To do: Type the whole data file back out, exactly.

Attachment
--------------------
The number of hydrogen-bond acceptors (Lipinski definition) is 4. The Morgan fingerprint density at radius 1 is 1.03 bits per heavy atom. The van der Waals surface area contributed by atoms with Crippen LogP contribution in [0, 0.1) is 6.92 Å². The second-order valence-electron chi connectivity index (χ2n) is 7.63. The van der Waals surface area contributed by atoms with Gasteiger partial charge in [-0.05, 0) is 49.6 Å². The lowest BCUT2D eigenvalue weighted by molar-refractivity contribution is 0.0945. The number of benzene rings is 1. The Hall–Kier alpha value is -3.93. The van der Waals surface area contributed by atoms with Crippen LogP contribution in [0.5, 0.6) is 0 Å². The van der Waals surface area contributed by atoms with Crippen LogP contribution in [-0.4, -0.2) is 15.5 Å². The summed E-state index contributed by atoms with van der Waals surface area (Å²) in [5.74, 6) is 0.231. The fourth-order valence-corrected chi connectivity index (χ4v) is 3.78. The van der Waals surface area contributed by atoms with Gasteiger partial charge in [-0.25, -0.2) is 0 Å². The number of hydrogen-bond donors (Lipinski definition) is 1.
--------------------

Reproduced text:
The number of hydrogen-bond acceptors (Lipinski definition) is 4. The Morgan fingerprint density at radius 1 is 1.03 bits per heavy atom. The van der Waals surface area contributed by atoms with Crippen LogP contribution in [0, 0.1) is 6.92 Å². The second-order valence-electron chi connectivity index (χ2n) is 7.63. The van der Waals surface area contributed by atoms with Gasteiger partial charge in [-0.05, 0) is 49.6 Å². The lowest BCUT2D eigenvalue weighted by molar-refractivity contribution is 0.0945. The number of benzene rings is 1. The Hall–Kier alpha value is -3.93. The van der Waals surface area contributed by atoms with Crippen LogP contribution in [0.5, 0.6) is 0 Å². The van der Waals surface area contributed by atoms with Crippen LogP contribution in [-0.4, -0.2) is 15.5 Å². The summed E-state index contributed by atoms with van der Waals surface area (Å²) in [5.74, 6) is 0.231. The fourth-order valence-corrected chi connectivity index (χ4v) is 3.78. The van der Waals surface area contributed by atoms with Gasteiger partial charge in [-0.25, -0.2) is 0 Å². The number of hydrogen-bond donors (Lipinski definition) is 1.